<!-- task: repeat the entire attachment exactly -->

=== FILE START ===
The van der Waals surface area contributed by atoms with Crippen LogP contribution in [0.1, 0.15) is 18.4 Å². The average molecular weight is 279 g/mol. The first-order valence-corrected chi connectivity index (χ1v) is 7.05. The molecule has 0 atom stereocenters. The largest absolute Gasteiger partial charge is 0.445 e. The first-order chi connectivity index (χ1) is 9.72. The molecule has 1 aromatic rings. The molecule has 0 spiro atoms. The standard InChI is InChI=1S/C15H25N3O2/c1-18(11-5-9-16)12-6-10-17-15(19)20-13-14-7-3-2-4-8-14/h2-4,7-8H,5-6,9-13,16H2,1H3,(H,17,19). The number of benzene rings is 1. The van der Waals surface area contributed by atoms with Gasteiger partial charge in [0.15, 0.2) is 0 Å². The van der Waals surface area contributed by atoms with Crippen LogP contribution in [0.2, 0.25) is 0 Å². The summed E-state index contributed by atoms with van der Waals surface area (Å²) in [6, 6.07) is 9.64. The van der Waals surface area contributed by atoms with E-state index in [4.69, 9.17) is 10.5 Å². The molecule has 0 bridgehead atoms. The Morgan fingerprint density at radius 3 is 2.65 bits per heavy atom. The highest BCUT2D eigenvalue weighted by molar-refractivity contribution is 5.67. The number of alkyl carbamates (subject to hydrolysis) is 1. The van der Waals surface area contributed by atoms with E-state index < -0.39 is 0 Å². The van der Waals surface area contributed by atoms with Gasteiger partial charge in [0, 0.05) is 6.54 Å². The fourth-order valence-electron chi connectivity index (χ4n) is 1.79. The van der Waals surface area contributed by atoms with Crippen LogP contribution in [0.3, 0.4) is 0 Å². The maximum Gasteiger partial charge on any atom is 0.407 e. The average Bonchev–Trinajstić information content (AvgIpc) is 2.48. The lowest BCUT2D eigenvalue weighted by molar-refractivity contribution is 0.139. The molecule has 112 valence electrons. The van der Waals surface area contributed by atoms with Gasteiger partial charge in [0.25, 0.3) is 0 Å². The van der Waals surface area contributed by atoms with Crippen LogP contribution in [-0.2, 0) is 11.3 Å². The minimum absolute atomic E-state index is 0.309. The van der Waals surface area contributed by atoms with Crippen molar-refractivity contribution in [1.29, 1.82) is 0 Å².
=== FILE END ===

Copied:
The van der Waals surface area contributed by atoms with Crippen LogP contribution in [0.1, 0.15) is 18.4 Å². The average molecular weight is 279 g/mol. The first-order valence-corrected chi connectivity index (χ1v) is 7.05. The molecule has 0 atom stereocenters. The largest absolute Gasteiger partial charge is 0.445 e. The first-order chi connectivity index (χ1) is 9.72. The molecule has 1 aromatic rings. The molecule has 0 spiro atoms. The standard InChI is InChI=1S/C15H25N3O2/c1-18(11-5-9-16)12-6-10-17-15(19)20-13-14-7-3-2-4-8-14/h2-4,7-8H,5-6,9-13,16H2,1H3,(H,17,19). The number of benzene rings is 1. The van der Waals surface area contributed by atoms with Gasteiger partial charge in [0.15, 0.2) is 0 Å². The van der Waals surface area contributed by atoms with Crippen LogP contribution in [0.2, 0.25) is 0 Å². The summed E-state index contributed by atoms with van der Waals surface area (Å²) in [6, 6.07) is 9.64. The van der Waals surface area contributed by atoms with E-state index in [4.69, 9.17) is 10.5 Å². The molecule has 0 bridgehead atoms. The Morgan fingerprint density at radius 3 is 2.65 bits per heavy atom. The highest BCUT2D eigenvalue weighted by molar-refractivity contribution is 5.67. The number of alkyl carbamates (subject to hydrolysis) is 1. The van der Waals surface area contributed by atoms with E-state index < -0.39 is 0 Å². The van der Waals surface area contributed by atoms with Gasteiger partial charge in [0, 0.05) is 6.54 Å². The fourth-order valence-electron chi connectivity index (χ4n) is 1.79. The van der Waals surface area contributed by atoms with Crippen LogP contribution in [0.3, 0.4) is 0 Å². The maximum Gasteiger partial charge on any atom is 0.407 e. The average Bonchev–Trinajstić information content (AvgIpc) is 2.48. The lowest BCUT2D eigenvalue weighted by molar-refractivity contribution is 0.139. The molecule has 112 valence electrons. The van der Waals surface area contributed by atoms with Gasteiger partial charge in [0.25, 0.3) is 0 Å². The van der Waals surface area contributed by atoms with Crippen LogP contribution in [-0.2, 0) is 11.3 Å². The minimum absolute atomic E-state index is 0.309. The van der Waals surface area contributed by atoms with Crippen molar-refractivity contribution in [1.29, 1.82) is 0 Å².